This essay examines the political culture and history of the South Wales Area of the National Union of Mineworkers (NUM) during the later twentieth century and particularly the 1984–1985 strike. The focus of investigation is on the constituent aspects of the miners' politics:
the effect of the Area's structure, geographical considerations, the role played by political activists within the South Wales NUM, together with the interaction of all these factors. Several basic conclusions are drawn. First, the democratic structure of the South Wales NUM promoted policies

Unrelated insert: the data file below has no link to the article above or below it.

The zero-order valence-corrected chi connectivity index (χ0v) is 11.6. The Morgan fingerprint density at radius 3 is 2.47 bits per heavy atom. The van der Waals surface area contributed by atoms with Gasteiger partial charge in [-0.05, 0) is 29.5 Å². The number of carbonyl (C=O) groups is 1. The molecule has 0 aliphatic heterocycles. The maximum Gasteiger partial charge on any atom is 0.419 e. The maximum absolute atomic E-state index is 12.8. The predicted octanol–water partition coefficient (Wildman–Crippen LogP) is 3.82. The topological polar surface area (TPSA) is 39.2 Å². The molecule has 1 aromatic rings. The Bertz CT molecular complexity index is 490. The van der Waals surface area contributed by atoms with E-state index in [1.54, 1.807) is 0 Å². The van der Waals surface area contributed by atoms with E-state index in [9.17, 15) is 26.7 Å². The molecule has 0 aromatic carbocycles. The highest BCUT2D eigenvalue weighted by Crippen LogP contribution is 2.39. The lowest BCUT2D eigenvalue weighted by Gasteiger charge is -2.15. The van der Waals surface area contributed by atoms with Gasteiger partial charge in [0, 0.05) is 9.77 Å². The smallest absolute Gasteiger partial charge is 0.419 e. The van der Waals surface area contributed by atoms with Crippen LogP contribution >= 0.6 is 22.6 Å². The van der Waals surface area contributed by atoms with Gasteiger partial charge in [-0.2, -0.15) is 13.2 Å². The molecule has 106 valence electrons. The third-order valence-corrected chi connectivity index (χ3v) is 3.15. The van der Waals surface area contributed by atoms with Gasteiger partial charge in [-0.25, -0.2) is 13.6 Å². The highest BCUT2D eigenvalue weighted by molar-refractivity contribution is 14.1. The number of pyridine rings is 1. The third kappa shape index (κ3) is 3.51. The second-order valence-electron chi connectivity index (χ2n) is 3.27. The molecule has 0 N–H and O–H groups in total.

and individuals who reflected the viewpoint of the broader membership. In this way, the historically created and culturally reinforced 'traditional radicalism' that emanated primarily from the central Valleys' lodges came to play the defining role within the political culture of the Area.
On a party-political level, the miners' basic outlook was 'left Labourism'. Within this broad 'labourist' framework, Communist Party and Trotskyist activists contributed to the overall tone and direction of politics within the coalfield. Overall, it was the combined effect of these factors
that produced the distinctive political radicalism of the south Wales miners.